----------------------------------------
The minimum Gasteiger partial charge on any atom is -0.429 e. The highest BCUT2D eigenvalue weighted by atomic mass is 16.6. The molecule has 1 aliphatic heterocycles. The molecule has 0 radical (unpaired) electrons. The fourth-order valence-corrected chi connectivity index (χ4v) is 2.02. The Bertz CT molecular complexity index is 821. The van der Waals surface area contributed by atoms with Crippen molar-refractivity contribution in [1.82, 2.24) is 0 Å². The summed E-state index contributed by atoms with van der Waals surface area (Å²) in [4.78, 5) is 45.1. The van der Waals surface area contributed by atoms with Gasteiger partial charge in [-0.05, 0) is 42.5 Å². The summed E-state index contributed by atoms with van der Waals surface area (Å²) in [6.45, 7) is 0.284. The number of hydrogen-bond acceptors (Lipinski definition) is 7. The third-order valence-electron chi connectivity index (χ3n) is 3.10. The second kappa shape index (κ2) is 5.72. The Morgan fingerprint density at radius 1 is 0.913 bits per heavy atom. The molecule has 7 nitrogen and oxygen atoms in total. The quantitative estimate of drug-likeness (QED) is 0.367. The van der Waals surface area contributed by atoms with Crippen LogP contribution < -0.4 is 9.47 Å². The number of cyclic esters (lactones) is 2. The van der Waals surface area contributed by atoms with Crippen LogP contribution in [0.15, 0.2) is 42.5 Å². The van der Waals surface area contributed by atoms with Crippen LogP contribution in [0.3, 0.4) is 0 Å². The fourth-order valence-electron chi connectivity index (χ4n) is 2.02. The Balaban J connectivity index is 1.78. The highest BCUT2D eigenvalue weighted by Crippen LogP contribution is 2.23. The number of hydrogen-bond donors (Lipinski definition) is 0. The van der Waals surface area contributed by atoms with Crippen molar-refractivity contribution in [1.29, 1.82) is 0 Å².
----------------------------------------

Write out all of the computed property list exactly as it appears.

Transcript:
The minimum Gasteiger partial charge on any atom is -0.429 e. The highest BCUT2D eigenvalue weighted by atomic mass is 16.6. The molecule has 1 aliphatic heterocycles. The molecule has 0 radical (unpaired) electrons. The fourth-order valence-corrected chi connectivity index (χ4v) is 2.02. The Bertz CT molecular complexity index is 821. The van der Waals surface area contributed by atoms with Crippen molar-refractivity contribution in [1.82, 2.24) is 0 Å². The summed E-state index contributed by atoms with van der Waals surface area (Å²) in [4.78, 5) is 45.1. The van der Waals surface area contributed by atoms with Gasteiger partial charge in [-0.05, 0) is 42.5 Å². The summed E-state index contributed by atoms with van der Waals surface area (Å²) in [6.45, 7) is 0.284. The number of hydrogen-bond acceptors (Lipinski definition) is 7. The third-order valence-electron chi connectivity index (χ3n) is 3.10. The second kappa shape index (κ2) is 5.72. The Morgan fingerprint density at radius 1 is 0.913 bits per heavy atom. The molecule has 7 nitrogen and oxygen atoms in total. The quantitative estimate of drug-likeness (QED) is 0.367. The van der Waals surface area contributed by atoms with Crippen LogP contribution < -0.4 is 9.47 Å². The number of cyclic esters (lactones) is 2. The van der Waals surface area contributed by atoms with Crippen LogP contribution in [0.15, 0.2) is 42.5 Å². The van der Waals surface area contributed by atoms with Crippen LogP contribution in [0.3, 0.4) is 0 Å². The fourth-order valence-electron chi connectivity index (χ4n) is 2.02. The Balaban J connectivity index is 1.78. The highest BCUT2D eigenvalue weighted by Crippen LogP contribution is 2.23. The number of hydrogen-bond donors (Lipinski definition) is 0. The van der Waals surface area contributed by atoms with Crippen molar-refractivity contribution in [1.29, 1.82) is 0 Å².